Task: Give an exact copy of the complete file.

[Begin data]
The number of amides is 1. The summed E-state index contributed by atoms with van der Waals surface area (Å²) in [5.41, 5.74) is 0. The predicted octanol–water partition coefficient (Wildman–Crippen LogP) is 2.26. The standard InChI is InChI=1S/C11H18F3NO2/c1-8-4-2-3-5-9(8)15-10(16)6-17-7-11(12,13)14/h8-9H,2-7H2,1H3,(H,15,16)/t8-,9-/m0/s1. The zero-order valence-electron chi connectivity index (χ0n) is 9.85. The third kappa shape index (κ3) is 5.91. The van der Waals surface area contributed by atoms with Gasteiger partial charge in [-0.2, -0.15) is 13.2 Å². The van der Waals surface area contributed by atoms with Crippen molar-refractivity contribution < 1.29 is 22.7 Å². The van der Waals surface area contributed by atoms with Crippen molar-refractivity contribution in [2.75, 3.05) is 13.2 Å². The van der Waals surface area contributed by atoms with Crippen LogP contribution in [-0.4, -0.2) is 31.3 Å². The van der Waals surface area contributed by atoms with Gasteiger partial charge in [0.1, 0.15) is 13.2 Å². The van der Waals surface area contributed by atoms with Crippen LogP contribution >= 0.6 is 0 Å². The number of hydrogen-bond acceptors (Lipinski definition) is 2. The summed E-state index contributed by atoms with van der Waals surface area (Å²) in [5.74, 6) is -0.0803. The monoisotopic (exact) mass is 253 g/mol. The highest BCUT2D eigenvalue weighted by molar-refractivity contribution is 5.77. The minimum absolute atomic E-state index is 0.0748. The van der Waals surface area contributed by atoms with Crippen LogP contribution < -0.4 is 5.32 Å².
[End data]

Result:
The number of amides is 1. The summed E-state index contributed by atoms with van der Waals surface area (Å²) in [5.41, 5.74) is 0. The predicted octanol–water partition coefficient (Wildman–Crippen LogP) is 2.26. The standard InChI is InChI=1S/C11H18F3NO2/c1-8-4-2-3-5-9(8)15-10(16)6-17-7-11(12,13)14/h8-9H,2-7H2,1H3,(H,15,16)/t8-,9-/m0/s1. The zero-order valence-electron chi connectivity index (χ0n) is 9.85. The third kappa shape index (κ3) is 5.91. The van der Waals surface area contributed by atoms with Gasteiger partial charge in [-0.2, -0.15) is 13.2 Å². The van der Waals surface area contributed by atoms with Crippen molar-refractivity contribution < 1.29 is 22.7 Å². The van der Waals surface area contributed by atoms with Crippen molar-refractivity contribution in [2.75, 3.05) is 13.2 Å². The van der Waals surface area contributed by atoms with Crippen LogP contribution in [-0.4, -0.2) is 31.3 Å². The van der Waals surface area contributed by atoms with Gasteiger partial charge in [0.1, 0.15) is 13.2 Å². The van der Waals surface area contributed by atoms with Crippen LogP contribution >= 0.6 is 0 Å². The number of hydrogen-bond acceptors (Lipinski definition) is 2. The summed E-state index contributed by atoms with van der Waals surface area (Å²) in [5.74, 6) is -0.0803. The monoisotopic (exact) mass is 253 g/mol. The highest BCUT2D eigenvalue weighted by molar-refractivity contribution is 5.77. The minimum absolute atomic E-state index is 0.0748. The van der Waals surface area contributed by atoms with Crippen LogP contribution < -0.4 is 5.32 Å².